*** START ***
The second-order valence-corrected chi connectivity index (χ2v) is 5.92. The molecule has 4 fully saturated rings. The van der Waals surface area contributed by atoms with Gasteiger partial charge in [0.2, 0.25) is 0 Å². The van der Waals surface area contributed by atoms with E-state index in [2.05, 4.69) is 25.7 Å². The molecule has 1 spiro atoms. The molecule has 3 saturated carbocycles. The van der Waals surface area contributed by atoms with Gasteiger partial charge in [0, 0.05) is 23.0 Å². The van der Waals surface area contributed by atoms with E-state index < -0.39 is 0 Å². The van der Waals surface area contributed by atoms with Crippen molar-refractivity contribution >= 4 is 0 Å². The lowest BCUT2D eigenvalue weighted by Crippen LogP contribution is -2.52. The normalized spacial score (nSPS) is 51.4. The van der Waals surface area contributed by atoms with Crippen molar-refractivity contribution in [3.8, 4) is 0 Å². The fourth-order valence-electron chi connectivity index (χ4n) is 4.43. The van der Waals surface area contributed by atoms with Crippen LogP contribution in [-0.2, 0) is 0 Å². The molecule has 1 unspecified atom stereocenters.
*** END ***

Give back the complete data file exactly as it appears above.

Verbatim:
The second-order valence-corrected chi connectivity index (χ2v) is 5.92. The molecule has 4 fully saturated rings. The van der Waals surface area contributed by atoms with Gasteiger partial charge in [0.2, 0.25) is 0 Å². The van der Waals surface area contributed by atoms with E-state index in [2.05, 4.69) is 25.7 Å². The molecule has 1 spiro atoms. The molecule has 3 saturated carbocycles. The van der Waals surface area contributed by atoms with Gasteiger partial charge in [0, 0.05) is 23.0 Å². The van der Waals surface area contributed by atoms with E-state index < -0.39 is 0 Å². The van der Waals surface area contributed by atoms with Crippen molar-refractivity contribution >= 4 is 0 Å². The lowest BCUT2D eigenvalue weighted by Crippen LogP contribution is -2.52. The normalized spacial score (nSPS) is 51.4. The van der Waals surface area contributed by atoms with Crippen molar-refractivity contribution in [3.8, 4) is 0 Å². The fourth-order valence-electron chi connectivity index (χ4n) is 4.43. The van der Waals surface area contributed by atoms with Crippen LogP contribution in [-0.2, 0) is 0 Å². The molecule has 1 unspecified atom stereocenters.